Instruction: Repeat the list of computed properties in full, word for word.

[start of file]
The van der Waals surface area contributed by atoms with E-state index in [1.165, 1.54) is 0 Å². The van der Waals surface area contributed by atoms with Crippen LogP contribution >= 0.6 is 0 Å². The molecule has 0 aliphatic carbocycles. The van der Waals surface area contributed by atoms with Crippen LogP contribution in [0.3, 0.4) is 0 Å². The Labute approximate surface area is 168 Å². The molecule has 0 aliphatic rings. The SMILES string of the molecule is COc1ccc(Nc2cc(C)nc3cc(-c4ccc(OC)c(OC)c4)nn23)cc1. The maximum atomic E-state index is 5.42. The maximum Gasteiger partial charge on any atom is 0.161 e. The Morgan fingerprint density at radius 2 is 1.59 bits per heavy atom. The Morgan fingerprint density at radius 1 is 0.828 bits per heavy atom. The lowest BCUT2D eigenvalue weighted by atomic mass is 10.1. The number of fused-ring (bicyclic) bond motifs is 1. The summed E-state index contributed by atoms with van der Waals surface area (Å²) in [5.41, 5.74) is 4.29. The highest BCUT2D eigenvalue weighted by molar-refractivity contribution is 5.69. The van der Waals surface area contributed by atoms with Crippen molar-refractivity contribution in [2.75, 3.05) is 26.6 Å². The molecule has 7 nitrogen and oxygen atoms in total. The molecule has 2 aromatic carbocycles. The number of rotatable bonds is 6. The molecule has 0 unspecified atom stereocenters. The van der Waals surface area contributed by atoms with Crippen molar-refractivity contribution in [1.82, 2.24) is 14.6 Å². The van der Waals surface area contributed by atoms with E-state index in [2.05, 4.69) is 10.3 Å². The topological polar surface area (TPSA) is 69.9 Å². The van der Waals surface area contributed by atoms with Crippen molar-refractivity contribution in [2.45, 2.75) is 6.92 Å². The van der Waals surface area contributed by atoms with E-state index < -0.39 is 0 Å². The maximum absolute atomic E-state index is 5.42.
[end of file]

The van der Waals surface area contributed by atoms with E-state index in [1.165, 1.54) is 0 Å². The van der Waals surface area contributed by atoms with Crippen LogP contribution >= 0.6 is 0 Å². The molecule has 0 aliphatic carbocycles. The van der Waals surface area contributed by atoms with Crippen LogP contribution in [0.3, 0.4) is 0 Å². The Labute approximate surface area is 168 Å². The molecule has 0 aliphatic rings. The SMILES string of the molecule is COc1ccc(Nc2cc(C)nc3cc(-c4ccc(OC)c(OC)c4)nn23)cc1. The maximum atomic E-state index is 5.42. The maximum Gasteiger partial charge on any atom is 0.161 e. The Morgan fingerprint density at radius 2 is 1.59 bits per heavy atom. The Morgan fingerprint density at radius 1 is 0.828 bits per heavy atom. The lowest BCUT2D eigenvalue weighted by atomic mass is 10.1. The number of fused-ring (bicyclic) bond motifs is 1. The summed E-state index contributed by atoms with van der Waals surface area (Å²) in [5.41, 5.74) is 4.29. The highest BCUT2D eigenvalue weighted by molar-refractivity contribution is 5.69. The van der Waals surface area contributed by atoms with Crippen molar-refractivity contribution in [2.75, 3.05) is 26.6 Å². The molecule has 7 nitrogen and oxygen atoms in total. The molecule has 2 aromatic carbocycles. The number of rotatable bonds is 6. The molecule has 0 unspecified atom stereocenters. The van der Waals surface area contributed by atoms with Crippen molar-refractivity contribution in [1.82, 2.24) is 14.6 Å². The van der Waals surface area contributed by atoms with E-state index in [2.05, 4.69) is 10.3 Å². The topological polar surface area (TPSA) is 69.9 Å². The van der Waals surface area contributed by atoms with Crippen molar-refractivity contribution in [2.45, 2.75) is 6.92 Å². The van der Waals surface area contributed by atoms with E-state index < -0.39 is 0 Å². The maximum absolute atomic E-state index is 5.42.